Three hour into my labor with my fourth baby, I was still in my shower. As in, at home, in the master suite I share with my husband. I was hibernating, and trying to put off going to the hospital for as long as possible.
Why? Because after giving birth twice and in a birthing center, I was really nervous about a hospital birth.
Like, really, really, nervous.
Labor and delivery in the hospital felt scary, and out of my control. I heard all the stories, and knew all the bad things that could happen. Nothing had convinced me that I’d be able to have the birth experience I wanted.
Note: Not all hospitals are the same. Experiences can widely vary, even at the same hospital. That’s why I’ve included some things at the bottom of this post that I recommend EVERY mom who chooses a hospital birth do in preparation.
Why the Hospital?
When I found out I was pregnant with my fourth, I again began researching. Home birth was an option, but insurance wouldn’t pay for it (though some do). My previous, much loved midwife had moved out of state. There weren’t any birthing centers near me.
I liked my OB/GYN for annual check ups, but it was clear her expectations for my birth weren’t like mine at all.
So I did another thing that scared me. I switched providers at 24 weeks pregnant. No one, and I do mean no one, recommends this. But, I was already stressed out about giving birth in the hospital, and I couldn’t imagine doing it with a doctor that wasn’t listening to my wishes, no matter how much I had previously liked her bedside manner.
I found a group of midwives practicing at another local hospital, and I had my first appointment there at 24 weeks.
So when the day came and labor started, I was still fretful, but I did feel reasonably assured that I would be heard and respected as I was laboring. This is critical, moms! No matter where you choose to give birth, find a practitioner that listens and hears you!
I finally made the decision to head to the hospital when contractions were about 4 minutes apart. My water broke as soon as I got in the car, proving that to be the right call!
Check In Procedures
When we arrived at the hospital 40 minutes later, contractions were still 4 minutes apart. I had to endure an hour of check-in procedures. They checked everything imaginable, including blood pressure (4 times!), my cervix, tested for amniotic fluid, checked my blood sugar, drew blood for antibody testing… it took for-dang-ever.
I was super annoyed and frustrated.
When they finally left me alone, I got in the shower to be alone and try to get labor moving again, as things had slowed during all the checking (very common). Within 45 minutes, I was ready to push!
I was very impressed with my midwife. She listened to me, let me push for a few minutes on the toilet, ready to deliver the baby there if I was comfortable. When I decided to move to the bed and get on hands and knees, she went with it.
She was there to provide support and advice if needed, but also let me follow my instincts. That’s an amazing combination in a practitioner.
And Here Comes Baby
My baby girl was born just 3 hours after we arrived at the hospital. For about 90 seconds, she wasn’t breathing. She needed a bit of forced oxygen and a few chest compressions, but then we heard her beautiful scream.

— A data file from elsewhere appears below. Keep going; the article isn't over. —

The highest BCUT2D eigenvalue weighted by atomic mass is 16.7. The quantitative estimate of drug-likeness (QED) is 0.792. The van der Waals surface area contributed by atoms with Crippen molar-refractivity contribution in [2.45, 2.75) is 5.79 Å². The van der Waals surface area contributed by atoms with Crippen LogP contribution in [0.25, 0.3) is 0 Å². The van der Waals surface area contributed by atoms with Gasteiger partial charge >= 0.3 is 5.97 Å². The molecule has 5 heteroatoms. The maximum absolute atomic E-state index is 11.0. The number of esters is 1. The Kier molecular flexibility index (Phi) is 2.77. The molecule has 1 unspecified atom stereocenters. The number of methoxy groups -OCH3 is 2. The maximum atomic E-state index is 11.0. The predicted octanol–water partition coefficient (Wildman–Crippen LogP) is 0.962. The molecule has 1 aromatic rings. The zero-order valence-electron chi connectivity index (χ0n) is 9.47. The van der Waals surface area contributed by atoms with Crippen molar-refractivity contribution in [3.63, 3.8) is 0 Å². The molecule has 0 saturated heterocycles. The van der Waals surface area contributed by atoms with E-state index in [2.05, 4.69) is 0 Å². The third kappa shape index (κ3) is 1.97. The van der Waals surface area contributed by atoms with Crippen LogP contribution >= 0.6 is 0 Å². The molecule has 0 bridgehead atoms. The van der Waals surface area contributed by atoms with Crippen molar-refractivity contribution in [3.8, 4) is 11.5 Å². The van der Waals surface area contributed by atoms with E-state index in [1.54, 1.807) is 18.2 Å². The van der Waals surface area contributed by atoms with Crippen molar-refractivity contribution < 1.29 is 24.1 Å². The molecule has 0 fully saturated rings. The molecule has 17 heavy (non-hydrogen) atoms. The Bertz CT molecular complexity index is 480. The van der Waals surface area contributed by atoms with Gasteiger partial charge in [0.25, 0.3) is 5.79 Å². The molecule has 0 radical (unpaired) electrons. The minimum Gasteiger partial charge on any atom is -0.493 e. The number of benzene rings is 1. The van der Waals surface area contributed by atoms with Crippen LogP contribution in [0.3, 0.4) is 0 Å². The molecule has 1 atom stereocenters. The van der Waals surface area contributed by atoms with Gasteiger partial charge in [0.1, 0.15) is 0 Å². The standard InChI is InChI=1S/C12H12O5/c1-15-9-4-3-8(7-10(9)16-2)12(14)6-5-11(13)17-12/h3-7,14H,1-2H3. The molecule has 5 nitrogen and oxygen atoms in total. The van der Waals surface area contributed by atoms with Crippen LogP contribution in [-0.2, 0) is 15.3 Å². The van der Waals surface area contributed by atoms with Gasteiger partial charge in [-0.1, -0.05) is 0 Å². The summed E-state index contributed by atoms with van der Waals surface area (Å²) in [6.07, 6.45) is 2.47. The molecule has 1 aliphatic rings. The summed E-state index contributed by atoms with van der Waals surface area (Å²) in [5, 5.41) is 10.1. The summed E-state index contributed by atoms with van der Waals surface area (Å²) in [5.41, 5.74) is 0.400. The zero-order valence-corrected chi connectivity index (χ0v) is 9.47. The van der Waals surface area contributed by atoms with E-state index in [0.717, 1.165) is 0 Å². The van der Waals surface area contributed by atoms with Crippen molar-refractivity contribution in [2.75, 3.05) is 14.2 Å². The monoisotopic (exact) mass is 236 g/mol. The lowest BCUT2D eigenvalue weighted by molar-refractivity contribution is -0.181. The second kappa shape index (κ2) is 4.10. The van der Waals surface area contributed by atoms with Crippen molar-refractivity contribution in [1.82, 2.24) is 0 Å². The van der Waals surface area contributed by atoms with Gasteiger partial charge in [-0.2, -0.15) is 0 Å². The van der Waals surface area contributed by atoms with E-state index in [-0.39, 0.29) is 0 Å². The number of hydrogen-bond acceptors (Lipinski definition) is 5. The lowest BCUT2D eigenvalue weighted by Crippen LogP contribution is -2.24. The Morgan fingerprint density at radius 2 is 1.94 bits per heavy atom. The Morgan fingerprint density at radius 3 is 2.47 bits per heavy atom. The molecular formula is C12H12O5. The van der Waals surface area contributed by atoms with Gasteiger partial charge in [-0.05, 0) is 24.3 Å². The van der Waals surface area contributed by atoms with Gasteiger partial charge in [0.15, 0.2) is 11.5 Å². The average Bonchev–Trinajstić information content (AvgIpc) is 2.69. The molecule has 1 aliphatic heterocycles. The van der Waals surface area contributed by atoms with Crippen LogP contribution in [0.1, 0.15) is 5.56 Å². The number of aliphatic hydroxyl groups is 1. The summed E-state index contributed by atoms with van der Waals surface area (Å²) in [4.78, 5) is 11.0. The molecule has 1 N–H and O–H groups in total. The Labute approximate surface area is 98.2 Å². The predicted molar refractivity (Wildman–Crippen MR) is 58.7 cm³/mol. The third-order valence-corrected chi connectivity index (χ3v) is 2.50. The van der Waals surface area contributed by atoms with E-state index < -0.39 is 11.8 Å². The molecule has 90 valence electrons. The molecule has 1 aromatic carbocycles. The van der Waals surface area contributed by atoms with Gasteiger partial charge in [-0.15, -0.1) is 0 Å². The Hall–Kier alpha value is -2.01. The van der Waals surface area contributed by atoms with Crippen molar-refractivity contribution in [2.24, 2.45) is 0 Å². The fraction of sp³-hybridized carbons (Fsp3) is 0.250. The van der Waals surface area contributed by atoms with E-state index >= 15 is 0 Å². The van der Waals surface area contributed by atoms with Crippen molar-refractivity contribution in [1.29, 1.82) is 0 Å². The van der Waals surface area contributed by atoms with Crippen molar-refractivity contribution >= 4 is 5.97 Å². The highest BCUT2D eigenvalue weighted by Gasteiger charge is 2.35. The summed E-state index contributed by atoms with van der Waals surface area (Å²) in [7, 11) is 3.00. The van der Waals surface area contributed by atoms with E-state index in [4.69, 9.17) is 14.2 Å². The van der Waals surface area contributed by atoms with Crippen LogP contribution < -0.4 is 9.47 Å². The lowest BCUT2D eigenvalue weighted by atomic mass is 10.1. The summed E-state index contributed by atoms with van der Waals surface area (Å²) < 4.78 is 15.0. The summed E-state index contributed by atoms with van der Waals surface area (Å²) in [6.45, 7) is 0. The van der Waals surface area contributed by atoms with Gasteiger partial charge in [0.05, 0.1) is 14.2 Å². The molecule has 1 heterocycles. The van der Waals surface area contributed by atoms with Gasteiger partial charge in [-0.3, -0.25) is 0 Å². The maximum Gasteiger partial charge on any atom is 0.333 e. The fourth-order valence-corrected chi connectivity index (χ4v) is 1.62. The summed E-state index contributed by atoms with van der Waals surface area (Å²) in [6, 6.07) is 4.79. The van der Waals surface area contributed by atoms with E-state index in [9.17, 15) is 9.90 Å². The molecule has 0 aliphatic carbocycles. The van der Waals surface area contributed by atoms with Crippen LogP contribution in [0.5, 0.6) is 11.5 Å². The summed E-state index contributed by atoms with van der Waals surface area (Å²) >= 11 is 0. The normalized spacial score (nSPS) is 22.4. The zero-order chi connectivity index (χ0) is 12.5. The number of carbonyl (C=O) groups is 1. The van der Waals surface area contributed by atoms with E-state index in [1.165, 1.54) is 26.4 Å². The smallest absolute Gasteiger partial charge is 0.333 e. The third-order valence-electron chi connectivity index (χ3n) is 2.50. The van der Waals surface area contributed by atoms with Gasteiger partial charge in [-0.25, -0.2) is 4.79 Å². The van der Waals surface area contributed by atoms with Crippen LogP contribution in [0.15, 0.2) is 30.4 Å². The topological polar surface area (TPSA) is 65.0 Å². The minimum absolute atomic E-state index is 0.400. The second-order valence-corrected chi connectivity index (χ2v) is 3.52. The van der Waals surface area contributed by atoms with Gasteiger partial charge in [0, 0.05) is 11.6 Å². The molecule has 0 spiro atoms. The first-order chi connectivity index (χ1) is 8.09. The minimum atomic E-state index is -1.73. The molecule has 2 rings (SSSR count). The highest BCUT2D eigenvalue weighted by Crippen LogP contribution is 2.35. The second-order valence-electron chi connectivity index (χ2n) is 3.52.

Once we were assured she was fine, the post delivery care began, and I will admit to feeling frustrated and annoyed again. It seemed like everything took forever, and compared to my other experiences, it all seemed very forced upon me.
Blood pressure checks, abdomen massages, bleeding checks, ibuprofen on their schedule (not when I needed it), a thermometer shoved in my mouth every hour… it was all done with my safety and my baby’s safety in mind, of course. But we were completely unable to sleep, because the whole night was nothing but non-stop interruptions and interventions. I know from speaking to friends that not everyone has this hospital experience. Perhaps much of this lack of consideration and lenience was due to the fact that the nurse assigned to us as training a student nurse. I’m really not sure, but either way, it was frustrating.
They even woke my baby up several times to look in her diaper, and take her temperature, though I requested they not do so. I wasn’t allowed to sleep while holding my baby, even lying down (I think many hospitals now have this policy for liability reasons). There was a nurse who peeked in the window every 30 minutes to make sure I didn’t drift off while holding her! Since she cried when I laid her down, I ended up not sleeping at all.
The end result, however, was that we left the hospital with a healthy baby, and that, of course, is a wonderful outcome.
My advice (since you’re asking, right?), is to make a list of questions to ask your doctor or midwife while you are at one of your prenatal visits. If you are an introvert and privacy and quiet are important, ask about hourly checks and what will be insisted upon. If you want the freedom to labor in any position you wish, ask what is allowed and what might prevent that. Ask, ask, ask! I also recommend writing a birth plan and making sure all of your nurses have a copy that your doctor signed off on.
Hospital Birth Pros
- Readily available pain meds (if an epidural is your priority, you’re in the right place!)
- Maximum coverage by insurance
- Emergency services close by
- Specialists available quickly if needed
- Someone else cooks and cleans for you
- Support from experienced nurses, doctors, and midwives
Hospital Birth Cons
- Exposure to germs, bugs, and viruses from other patients
- Forced compliance with hospital procedures (your mileage may vary!)
- Difficulty resting well
- In some cases, your laboring options may be limited.
- Prolonged or stalled labors may be pushed into interventions or C-sections.
- You can’t eat during labor
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